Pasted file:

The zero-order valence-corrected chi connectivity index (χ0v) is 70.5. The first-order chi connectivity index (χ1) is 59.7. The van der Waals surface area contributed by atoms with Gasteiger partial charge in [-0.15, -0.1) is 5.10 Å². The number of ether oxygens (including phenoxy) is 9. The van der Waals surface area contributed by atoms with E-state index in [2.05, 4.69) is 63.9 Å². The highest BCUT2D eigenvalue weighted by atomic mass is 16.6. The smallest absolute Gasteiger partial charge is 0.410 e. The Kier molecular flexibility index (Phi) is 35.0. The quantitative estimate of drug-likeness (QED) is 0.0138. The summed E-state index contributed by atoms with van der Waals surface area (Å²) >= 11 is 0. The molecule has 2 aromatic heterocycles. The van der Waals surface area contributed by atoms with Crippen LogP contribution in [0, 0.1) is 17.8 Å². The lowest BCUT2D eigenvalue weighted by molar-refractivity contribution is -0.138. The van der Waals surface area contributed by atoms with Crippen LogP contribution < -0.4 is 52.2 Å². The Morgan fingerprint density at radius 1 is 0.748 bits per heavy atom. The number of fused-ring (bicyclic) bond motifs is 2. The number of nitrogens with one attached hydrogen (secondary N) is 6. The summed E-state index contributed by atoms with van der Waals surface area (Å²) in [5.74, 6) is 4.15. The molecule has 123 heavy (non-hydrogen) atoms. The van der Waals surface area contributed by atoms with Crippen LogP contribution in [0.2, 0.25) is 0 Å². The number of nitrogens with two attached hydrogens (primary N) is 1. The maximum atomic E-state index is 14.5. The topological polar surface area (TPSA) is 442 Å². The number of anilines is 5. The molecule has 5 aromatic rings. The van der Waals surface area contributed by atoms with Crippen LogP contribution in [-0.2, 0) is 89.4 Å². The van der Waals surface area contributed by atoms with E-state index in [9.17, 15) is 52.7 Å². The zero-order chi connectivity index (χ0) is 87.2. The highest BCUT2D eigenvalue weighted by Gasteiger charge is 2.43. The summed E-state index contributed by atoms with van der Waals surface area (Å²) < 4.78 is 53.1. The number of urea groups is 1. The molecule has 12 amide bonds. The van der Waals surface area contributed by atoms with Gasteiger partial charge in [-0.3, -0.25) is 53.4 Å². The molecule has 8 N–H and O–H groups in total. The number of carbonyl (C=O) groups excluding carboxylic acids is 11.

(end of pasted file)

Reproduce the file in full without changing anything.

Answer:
The zero-order valence-corrected chi connectivity index (χ0v) is 70.5. The first-order chi connectivity index (χ1) is 59.7. The van der Waals surface area contributed by atoms with Gasteiger partial charge in [-0.15, -0.1) is 5.10 Å². The number of ether oxygens (including phenoxy) is 9. The van der Waals surface area contributed by atoms with E-state index in [2.05, 4.69) is 63.9 Å². The highest BCUT2D eigenvalue weighted by atomic mass is 16.6. The smallest absolute Gasteiger partial charge is 0.410 e. The Kier molecular flexibility index (Phi) is 35.0. The quantitative estimate of drug-likeness (QED) is 0.0138. The summed E-state index contributed by atoms with van der Waals surface area (Å²) >= 11 is 0. The molecule has 2 aromatic heterocycles. The van der Waals surface area contributed by atoms with Crippen LogP contribution in [0, 0.1) is 17.8 Å². The lowest BCUT2D eigenvalue weighted by molar-refractivity contribution is -0.138. The van der Waals surface area contributed by atoms with Crippen LogP contribution < -0.4 is 52.2 Å². The Morgan fingerprint density at radius 1 is 0.748 bits per heavy atom. The number of fused-ring (bicyclic) bond motifs is 2. The number of nitrogens with one attached hydrogen (secondary N) is 6. The summed E-state index contributed by atoms with van der Waals surface area (Å²) in [5.74, 6) is 4.15. The molecule has 123 heavy (non-hydrogen) atoms. The van der Waals surface area contributed by atoms with Crippen LogP contribution in [0.2, 0.25) is 0 Å². The number of nitrogens with two attached hydrogens (primary N) is 1. The maximum atomic E-state index is 14.5. The topological polar surface area (TPSA) is 442 Å². The number of anilines is 5. The molecule has 5 aromatic rings. The van der Waals surface area contributed by atoms with Crippen LogP contribution in [-0.2, 0) is 89.4 Å². The van der Waals surface area contributed by atoms with E-state index in [9.17, 15) is 52.7 Å². The zero-order chi connectivity index (χ0) is 87.2. The highest BCUT2D eigenvalue weighted by Gasteiger charge is 2.43. The summed E-state index contributed by atoms with van der Waals surface area (Å²) < 4.78 is 53.1. The number of urea groups is 1. The molecule has 12 amide bonds. The van der Waals surface area contributed by atoms with Gasteiger partial charge in [-0.3, -0.25) is 53.4 Å². The molecule has 8 N–H and O–H groups in total. The number of carbonyl (C=O) groups excluding carboxylic acids is 11.